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Heba Khairy

Grand Egyptian Museum

Senior Project Coordinator

Country: Egypt

ITP Year: 2017


Heba is Senior Project Coordinator at the Grand Egyptian Museum (GEM), where she is responsible for coordinating and managing the exhibitions and fit-out work with contractors and subcontractors. Her role currently sees her working on an international project related to developing a destination sustainability strategy relevant to heritage, culture and local communities in the Middle East.

Heba previously managed the Collection Database at the Grand Egyptian Museum. She worked in various storerooms and museums all over Egypt to select, identify and document artefacts to be displayed in GEM. This involved data entry, taking measurements and photography. She kept object information up to date by referring to register books and resources in libraries, storerooms, and museums. She worked with conservators and other departments, providing them with object data, including the data related to the conditions of objects. She supported the future display of objects inside the museum galleries by working with the exhibitions team to provide information and identify where more information is needed about the collection.

Since 2020 Heba has also been working in the technical office of the General Director of GEM. In this role she coordinates archaeological work in cooperation with the building contractors and exhibition designer. Heba is also the project coordinator from a new GEM project, the transportation of King Khufu’s solar boat, moving the boat from the Giza plateau to its new home at the museum.

In 2018 Heba started her Joint masters degree programme at Helwan University in Egypt, and Brandenburg University of Technology Cottbus – Senftenberg in Germany. Her MA is on Heritage Conservation and Site Management and she is preparing her thesis on heritage conservation and community development using the Grand Egyptian Museum as a case study.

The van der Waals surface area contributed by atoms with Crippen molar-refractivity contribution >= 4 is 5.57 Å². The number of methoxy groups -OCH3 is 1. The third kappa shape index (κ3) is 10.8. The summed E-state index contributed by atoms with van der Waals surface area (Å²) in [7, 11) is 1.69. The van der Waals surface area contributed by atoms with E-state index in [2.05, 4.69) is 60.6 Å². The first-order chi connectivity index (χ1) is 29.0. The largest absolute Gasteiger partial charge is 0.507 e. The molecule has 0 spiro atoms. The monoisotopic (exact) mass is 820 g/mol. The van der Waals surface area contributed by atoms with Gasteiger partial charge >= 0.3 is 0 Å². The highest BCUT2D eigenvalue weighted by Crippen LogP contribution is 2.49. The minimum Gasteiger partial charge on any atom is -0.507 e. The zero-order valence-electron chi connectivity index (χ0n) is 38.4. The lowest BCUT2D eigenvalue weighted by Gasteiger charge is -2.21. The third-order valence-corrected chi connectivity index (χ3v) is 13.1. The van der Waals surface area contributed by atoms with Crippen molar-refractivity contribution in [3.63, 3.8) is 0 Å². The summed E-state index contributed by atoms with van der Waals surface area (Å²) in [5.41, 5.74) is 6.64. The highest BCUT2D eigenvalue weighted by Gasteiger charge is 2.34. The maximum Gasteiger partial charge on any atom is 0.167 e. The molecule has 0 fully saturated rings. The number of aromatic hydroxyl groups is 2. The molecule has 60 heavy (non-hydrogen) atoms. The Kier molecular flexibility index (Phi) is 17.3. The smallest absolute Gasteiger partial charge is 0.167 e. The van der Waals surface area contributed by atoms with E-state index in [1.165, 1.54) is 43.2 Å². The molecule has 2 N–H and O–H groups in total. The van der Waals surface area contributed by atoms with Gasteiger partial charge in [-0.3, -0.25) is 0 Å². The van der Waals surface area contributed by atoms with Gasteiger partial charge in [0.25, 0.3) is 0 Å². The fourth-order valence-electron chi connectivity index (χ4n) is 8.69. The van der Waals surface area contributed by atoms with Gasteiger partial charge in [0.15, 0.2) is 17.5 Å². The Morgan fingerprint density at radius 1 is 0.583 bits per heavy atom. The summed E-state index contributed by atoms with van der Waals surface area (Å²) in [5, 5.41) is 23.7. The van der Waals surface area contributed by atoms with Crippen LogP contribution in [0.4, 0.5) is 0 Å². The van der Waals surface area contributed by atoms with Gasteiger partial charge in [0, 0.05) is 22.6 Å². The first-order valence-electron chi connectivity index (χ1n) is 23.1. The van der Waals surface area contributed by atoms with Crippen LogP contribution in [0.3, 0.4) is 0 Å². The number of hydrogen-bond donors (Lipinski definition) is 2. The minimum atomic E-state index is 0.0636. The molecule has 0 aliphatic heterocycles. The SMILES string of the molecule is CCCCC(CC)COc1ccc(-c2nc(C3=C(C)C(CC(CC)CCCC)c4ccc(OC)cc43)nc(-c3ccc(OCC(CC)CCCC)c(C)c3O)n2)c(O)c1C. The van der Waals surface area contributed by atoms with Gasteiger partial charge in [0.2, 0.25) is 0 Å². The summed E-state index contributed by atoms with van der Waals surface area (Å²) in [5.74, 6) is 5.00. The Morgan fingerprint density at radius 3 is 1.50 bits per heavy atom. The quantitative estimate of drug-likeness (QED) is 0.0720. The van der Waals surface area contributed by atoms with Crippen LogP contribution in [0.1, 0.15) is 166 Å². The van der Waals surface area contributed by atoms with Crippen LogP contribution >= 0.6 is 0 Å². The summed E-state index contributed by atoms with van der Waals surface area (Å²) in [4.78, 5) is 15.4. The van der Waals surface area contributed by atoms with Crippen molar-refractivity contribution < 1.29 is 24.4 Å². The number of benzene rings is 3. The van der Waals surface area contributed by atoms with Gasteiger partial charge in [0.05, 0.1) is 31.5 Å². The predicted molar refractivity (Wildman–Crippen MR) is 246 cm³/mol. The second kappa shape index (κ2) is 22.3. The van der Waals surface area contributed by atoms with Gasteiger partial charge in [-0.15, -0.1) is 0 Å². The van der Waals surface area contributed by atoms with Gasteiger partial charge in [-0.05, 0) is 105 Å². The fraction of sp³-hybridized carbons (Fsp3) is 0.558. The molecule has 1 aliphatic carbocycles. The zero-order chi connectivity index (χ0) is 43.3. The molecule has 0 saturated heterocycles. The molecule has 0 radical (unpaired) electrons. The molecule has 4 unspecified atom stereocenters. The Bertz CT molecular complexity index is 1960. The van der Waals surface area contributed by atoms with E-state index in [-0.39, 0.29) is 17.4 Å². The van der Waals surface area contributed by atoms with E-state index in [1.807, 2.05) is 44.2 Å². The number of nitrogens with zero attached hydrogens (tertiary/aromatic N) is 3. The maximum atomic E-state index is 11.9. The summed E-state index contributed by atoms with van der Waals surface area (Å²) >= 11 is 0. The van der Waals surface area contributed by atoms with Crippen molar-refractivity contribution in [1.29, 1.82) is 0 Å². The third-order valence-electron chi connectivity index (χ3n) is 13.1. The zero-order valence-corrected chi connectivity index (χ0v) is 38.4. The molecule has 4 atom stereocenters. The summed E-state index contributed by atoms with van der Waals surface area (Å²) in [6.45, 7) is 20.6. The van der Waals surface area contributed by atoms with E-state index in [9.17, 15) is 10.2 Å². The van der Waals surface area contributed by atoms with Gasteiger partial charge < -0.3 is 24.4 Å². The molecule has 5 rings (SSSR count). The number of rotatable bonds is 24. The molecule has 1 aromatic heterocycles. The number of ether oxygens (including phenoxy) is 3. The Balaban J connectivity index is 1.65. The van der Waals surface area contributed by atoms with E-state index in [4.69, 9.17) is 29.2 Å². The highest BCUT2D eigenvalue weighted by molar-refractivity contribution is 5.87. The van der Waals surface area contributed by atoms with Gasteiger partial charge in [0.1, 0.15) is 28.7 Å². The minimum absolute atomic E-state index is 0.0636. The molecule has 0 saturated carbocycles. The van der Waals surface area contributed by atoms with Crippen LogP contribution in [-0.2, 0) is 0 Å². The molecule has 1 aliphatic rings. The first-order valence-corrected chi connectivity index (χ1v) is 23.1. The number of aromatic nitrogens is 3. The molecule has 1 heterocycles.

Heba participated in the Memphis Site and Community development project and field school by USAID, York University and AERA Ancient Egypt Research Associates. The project aims to conserve and preserve the heritage of Memphis, the Ancient Egyptian Capital, and raise the awareness of the local community. She also participated in the safeguarding and documentation projects of The Mamluk Complex of Sultan Inal Mosque and Madrasa (School) and the ottoman Mosque of Ulty Barmaq in Historic Cairo under the supervision of BTU University, Germany.

In 2023 Heba spent an amazing three months as Fulbright PhD scholar working inside the Egypt Art department, at the Metropolitan Museum of Art (MET) in New York, USA.  Her project revolved around the collection management procedures and policies that the MET maintain for the best governance and management of its collection. This was in addition to working closely with the collection management system and the Digital Assets system of the MET. She also spent time dealing with other MET departments which are involved in the collection management process and policy makers.

At the British Museum